I wonder could either Irish Garden magazine or www.garden.ie organise something similar.   The products don’t have to be necessarily sourced from a UK firm (preferably an Irish one to keep jobs here) but at reasonable prices – the solar light above being an obvious example.  The firms would only stock the goods for, say, 6 weeks from the publication or only offer them at the promotional price for 6 weeks.  

I know what would be on my wish list –

Solar sensor light;

Labybird kit

High level hanging basket watered by prototype solar pump (www.rainwatergardening.com)

What do ye think?  Is this worth pursing? 

Ladybirds

11 July 2009 00:15:15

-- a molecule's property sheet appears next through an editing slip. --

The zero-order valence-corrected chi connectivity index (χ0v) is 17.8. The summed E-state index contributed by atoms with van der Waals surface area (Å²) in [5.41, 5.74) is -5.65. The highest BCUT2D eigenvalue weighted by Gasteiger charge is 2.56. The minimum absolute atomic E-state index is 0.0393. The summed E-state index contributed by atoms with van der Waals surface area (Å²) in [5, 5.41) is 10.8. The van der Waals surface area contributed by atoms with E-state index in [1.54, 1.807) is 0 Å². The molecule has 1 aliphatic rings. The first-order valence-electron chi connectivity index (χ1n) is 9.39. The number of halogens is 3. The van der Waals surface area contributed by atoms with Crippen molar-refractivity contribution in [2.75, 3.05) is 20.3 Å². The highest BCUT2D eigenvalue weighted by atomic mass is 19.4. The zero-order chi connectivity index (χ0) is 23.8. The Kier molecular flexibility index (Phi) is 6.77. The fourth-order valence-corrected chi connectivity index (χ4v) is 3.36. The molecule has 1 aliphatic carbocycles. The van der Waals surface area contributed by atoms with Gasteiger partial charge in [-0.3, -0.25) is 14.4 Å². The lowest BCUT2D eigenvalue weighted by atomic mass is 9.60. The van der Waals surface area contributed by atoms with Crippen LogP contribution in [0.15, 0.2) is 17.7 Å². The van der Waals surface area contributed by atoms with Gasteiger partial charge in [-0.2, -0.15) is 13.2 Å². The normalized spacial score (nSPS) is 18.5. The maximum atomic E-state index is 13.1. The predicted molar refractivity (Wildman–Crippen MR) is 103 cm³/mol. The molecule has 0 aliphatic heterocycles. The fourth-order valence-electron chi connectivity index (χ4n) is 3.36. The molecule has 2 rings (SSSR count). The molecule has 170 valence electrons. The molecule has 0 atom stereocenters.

Penstemom 'Garnet' with aphids

Penstemom 'Garnet' with aphids

I took several photos one morning of various plants in the garden.  I was delighted with them.  I put this one up as my desktop photo and admired it on and off during the day.  It was up for several hours before I noticed the aphids on it.  Those things really are the bane of my life. 

Normally, I would put the hose on to high power and give the plant a good lash but there is a big difference between a rose covered in aphids and a penstemon covered in them.  Apparently some people squash them between their fingers but I’m a bit too squeamish for that.  So I thought about spraying.  I saw on one person’s journal about how her cabbage could not be eaten due to having put down slug pellets.  (Apologies for not knowing your name – it’s just that I have read so many journals that I can’t remember who put that up and I can’t find it now either).  I have to say I often wondered about the chemical composition of those and if they are as harmless as we are lead to believe.  In fairness, on the container, there is a warning about them being poisonous.